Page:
4. d)

    Guidance on prudent and responsible use of veterinary antimicrobials should be included within the VCI-CPC.

  5. e)

    A forum to discuss the feasibility of a ‘One Farm, One Vet’ policy should be promoted.

It is hoped that these findings will assist the Veterinary Council of Ireland and other competent authorities when revising recommendations regarding the prudent use of veterinary antimicrobials in farmed animals. These findings may also be relevant to regulatory authorities in other countries.


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The authors would like to thank participants for their involvement and two anonymous reviewers for their invaluable comments and suggestions. MMS would like to thank the UCD Foundation Newman Fellowship Programme and the Veterinary Council of Ireland for financial support, and Escola Universitária Vasco da Gama, Coimbra, Portugal, for facilitating a two-year leave of absence.


The research project was funded through the Veterinary Council of Ireland Educational Trust and the UCD Foundation. However, these organisations did not influence the study design, data collection and analysis, and manuscript preparation.

Availability of data and materials

The datasets created and/or analysed during the current study are available from the corresponding author on request.

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Authors and Affiliations



MMS – Prepared the interview guide, revised transcripts, performed the thematic analysis and drafted the manuscript. SJM - Co-chaired the focus group sessions, contributed to the interview guide, supervised the thematic analysis and manuscript preparation. DBM – Chaired the focus group sessions, contributed to the interview guide and manuscript preparation. AJH – Contributed to the interview guide, revised transcripts, supervised the thematic analysis and the manuscript preparation. All authors read and approved the final manuscript.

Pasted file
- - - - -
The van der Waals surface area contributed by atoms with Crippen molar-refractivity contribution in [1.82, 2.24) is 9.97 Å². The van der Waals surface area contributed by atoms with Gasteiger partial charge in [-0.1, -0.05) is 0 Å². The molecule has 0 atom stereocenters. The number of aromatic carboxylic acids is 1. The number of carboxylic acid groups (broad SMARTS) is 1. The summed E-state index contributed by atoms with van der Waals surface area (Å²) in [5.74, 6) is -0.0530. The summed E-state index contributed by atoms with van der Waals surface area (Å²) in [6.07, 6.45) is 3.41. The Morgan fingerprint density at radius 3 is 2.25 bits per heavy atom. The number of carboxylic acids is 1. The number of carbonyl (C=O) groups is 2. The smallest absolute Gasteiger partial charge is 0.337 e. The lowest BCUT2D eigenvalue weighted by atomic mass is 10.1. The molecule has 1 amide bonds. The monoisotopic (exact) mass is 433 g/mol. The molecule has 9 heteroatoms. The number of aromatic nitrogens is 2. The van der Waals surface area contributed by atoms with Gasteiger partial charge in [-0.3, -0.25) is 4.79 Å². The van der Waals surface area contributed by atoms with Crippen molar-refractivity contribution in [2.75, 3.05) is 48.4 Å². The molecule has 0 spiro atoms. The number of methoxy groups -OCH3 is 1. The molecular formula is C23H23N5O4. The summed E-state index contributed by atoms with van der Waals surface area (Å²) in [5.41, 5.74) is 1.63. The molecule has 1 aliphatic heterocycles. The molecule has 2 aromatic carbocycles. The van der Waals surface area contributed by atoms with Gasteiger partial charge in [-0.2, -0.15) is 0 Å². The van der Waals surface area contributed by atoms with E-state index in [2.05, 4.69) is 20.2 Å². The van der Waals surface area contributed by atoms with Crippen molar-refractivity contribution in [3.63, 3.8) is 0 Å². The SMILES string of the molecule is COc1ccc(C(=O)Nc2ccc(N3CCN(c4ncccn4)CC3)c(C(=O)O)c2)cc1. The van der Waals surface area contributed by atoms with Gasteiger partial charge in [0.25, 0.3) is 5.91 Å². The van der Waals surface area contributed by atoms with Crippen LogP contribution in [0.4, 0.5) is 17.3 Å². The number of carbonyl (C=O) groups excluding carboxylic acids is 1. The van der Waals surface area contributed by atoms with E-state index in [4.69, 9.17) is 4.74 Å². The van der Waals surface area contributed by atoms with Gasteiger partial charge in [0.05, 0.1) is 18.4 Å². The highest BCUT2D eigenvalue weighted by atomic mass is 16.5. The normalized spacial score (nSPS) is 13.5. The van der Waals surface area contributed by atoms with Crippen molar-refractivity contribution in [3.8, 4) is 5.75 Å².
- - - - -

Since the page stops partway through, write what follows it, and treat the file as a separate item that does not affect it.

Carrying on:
Corresponding author

Correspondence to Manuel Magalhães-Sant’Ana.

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The study conformed to guidelines of the Human Research Ethics Committee at University College Dublin (UCD), permitting exemption from full ethical review (Reference Number: LS-E-15-63). Each participant received a letter to inform them about the aims of the study and the nature and extent of their participation. Participants were informed about anonymity, data storage and confidentiality issues (including the use of transcribed extracts). Consent was granted by filling a consent form and respondents were given the opportunity to withdraw from the study up to 6 months after the event.

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Prior to the commencement of data collection, the first author obtained from participants written consent to participation and to publish results.

Competing interests

The authors declare that they have no competing interests.

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Additional file

Additional file 1:

Interview Guide - FOCUS GROUPS VAM. (PDF 11 kb)

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Magalhães-Sant’Ana, M., More, S.J., Morton, D.B. et al. Challenges facing the veterinary profession in Ireland: 2. On-farm use of veterinary antimicrobials. Ir Vet J 70, 28 (2017).